The fact that the economy is struggling isn't news to the 529,000 Ohioans searching for work. What might surprise them, however, is that the means to create some 250,000 jobs nationally are just sitting on President Obama's desk.
He has yet to act on several free trade agreements, which have been languishing in the Oval Office for three years. Meanwhile, on Aug. 5, the U.S. Bureau of Labor Statistics reported that the national unemployment rate for July was 9.1%.
Free trade agreements have had a positive effect on our nation's economy. All the free trade agreements in force between the United States and its trading partners in 2008 created $304.5 billion in U.S. output and supported approximately 5.4 million American jobs, according to the U.S. Chamber of Commerce.
Negotiations on the latest agreements -- with Colombia, Panama, and South Korea -- began in the Bush administration, and all were concluded years ago. But, President Obama must send them to Congress for its approval. Sadly, he refuses to do so -- because of special interest concerns.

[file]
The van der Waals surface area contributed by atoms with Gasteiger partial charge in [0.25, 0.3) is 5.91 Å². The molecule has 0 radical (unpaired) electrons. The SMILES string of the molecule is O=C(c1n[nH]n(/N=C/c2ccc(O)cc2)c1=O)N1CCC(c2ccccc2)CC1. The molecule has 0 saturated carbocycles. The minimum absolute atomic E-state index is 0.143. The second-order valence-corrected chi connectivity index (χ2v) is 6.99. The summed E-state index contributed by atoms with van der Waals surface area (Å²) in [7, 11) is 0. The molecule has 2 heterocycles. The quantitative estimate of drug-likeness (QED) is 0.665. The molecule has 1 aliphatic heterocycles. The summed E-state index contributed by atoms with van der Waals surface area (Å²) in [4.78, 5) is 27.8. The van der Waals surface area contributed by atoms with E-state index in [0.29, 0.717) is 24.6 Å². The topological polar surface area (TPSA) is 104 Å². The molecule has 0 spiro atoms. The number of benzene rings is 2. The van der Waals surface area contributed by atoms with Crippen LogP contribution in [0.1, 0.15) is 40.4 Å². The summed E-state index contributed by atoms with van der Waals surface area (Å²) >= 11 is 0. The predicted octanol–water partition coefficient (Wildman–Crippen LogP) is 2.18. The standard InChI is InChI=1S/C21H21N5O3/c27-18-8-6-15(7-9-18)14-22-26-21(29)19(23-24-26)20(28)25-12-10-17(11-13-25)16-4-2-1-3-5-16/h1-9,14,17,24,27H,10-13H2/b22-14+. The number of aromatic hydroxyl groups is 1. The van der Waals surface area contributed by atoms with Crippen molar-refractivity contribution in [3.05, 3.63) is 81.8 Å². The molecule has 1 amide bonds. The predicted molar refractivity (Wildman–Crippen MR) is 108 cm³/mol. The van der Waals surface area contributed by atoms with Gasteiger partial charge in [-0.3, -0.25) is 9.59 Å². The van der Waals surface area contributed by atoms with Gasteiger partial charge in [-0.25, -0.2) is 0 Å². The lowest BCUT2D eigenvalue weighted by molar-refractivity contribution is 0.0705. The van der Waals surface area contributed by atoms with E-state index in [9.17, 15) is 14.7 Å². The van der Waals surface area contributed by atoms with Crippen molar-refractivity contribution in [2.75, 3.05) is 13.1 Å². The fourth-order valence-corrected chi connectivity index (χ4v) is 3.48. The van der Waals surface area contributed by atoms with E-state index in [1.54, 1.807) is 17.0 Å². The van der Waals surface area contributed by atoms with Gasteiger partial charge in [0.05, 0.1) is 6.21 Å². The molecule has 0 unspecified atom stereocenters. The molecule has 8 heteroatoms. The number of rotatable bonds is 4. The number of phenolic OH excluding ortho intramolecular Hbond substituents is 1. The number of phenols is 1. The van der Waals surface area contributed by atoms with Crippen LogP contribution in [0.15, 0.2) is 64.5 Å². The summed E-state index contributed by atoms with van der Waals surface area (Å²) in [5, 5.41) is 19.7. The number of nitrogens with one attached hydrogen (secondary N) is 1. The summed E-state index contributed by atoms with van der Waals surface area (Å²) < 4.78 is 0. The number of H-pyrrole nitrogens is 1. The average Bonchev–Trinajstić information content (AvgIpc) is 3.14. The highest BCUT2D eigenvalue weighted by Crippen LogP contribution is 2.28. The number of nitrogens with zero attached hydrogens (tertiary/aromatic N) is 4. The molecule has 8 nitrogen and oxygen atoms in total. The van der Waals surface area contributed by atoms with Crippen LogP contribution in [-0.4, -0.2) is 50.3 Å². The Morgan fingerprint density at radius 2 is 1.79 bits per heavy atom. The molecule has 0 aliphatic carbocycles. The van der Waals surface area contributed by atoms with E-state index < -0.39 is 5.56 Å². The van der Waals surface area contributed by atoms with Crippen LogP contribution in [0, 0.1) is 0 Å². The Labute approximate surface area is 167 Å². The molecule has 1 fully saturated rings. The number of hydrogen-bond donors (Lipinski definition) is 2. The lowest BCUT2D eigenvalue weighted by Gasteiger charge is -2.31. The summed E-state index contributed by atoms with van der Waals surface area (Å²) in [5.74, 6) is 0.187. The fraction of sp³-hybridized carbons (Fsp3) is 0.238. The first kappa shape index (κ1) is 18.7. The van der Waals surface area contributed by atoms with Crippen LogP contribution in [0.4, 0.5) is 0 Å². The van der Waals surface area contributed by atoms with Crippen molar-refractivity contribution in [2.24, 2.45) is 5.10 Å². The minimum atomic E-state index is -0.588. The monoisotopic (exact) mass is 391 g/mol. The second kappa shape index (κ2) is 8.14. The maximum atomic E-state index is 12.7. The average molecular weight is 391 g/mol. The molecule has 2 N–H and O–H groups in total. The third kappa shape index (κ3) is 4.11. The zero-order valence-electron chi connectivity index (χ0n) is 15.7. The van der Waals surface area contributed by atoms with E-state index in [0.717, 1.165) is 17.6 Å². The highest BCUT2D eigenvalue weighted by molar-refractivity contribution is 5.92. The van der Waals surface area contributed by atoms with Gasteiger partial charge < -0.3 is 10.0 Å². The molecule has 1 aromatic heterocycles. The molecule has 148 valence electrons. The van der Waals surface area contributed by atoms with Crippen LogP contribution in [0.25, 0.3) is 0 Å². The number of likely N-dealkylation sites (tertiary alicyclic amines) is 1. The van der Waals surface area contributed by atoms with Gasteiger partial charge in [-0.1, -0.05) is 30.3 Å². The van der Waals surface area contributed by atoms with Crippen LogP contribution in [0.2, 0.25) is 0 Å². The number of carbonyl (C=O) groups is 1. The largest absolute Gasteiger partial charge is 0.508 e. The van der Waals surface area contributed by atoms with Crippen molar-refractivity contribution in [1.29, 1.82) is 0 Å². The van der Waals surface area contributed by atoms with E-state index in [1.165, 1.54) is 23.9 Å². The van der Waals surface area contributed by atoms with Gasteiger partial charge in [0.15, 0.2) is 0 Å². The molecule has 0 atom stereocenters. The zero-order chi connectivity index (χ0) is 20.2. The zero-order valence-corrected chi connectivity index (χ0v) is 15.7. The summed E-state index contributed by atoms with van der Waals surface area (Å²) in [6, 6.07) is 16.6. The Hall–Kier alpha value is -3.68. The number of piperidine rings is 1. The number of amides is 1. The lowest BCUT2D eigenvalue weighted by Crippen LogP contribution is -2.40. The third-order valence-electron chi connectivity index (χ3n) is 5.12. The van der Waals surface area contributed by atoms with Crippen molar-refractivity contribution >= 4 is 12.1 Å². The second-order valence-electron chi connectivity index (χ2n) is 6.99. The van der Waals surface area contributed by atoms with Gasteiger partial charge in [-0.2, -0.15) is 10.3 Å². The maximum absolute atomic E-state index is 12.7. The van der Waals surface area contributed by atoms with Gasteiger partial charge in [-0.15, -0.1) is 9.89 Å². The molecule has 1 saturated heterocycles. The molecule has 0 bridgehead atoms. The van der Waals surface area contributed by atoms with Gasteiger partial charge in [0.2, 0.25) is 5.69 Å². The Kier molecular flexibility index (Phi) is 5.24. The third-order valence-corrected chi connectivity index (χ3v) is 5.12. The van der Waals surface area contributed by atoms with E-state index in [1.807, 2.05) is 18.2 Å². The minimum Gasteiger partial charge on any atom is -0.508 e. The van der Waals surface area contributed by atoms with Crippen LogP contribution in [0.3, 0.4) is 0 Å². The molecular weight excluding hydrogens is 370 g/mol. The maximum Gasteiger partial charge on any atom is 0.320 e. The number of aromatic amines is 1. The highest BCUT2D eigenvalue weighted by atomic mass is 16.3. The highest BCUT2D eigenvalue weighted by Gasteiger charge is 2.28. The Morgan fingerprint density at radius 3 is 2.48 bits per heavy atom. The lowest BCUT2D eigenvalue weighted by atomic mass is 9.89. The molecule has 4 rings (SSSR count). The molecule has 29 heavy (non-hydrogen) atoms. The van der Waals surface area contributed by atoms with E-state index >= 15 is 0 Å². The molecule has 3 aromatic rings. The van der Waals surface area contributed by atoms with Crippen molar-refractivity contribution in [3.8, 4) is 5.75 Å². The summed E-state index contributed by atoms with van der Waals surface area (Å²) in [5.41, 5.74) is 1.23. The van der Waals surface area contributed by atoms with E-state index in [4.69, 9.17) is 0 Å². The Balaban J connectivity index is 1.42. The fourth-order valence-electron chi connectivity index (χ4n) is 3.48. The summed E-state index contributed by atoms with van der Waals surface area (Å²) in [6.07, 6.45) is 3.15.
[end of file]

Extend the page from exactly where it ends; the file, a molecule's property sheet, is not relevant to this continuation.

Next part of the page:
These three trade agreements have the potential to boost the U.S. gross domestic product by $10 billion, according to the International Trade Commission. The president says that could lead to the creation of 250,000 jobs.
Unfortunately, we need to act -- and act fast -- to maximize these benefits. As President Obama said, "If America sits on the sidelines while other nations sign trade deals, we will lose the opportunity to create jobs on our shores." He is right. As Congress waits for the president to send the trade agreements to us for approval, other countries are acting. The European Union entered into a free trade agreement with South Korea, which took effect July 1.
Now is the time to finally act on these languishing free trade agreements. President Obama says he wants to pass them. I am confident that House Speaker John Boehner will bring them to the floor as soon as he gets them. We can't let this opportunity to help grow the economy and put more Americans to work slip away.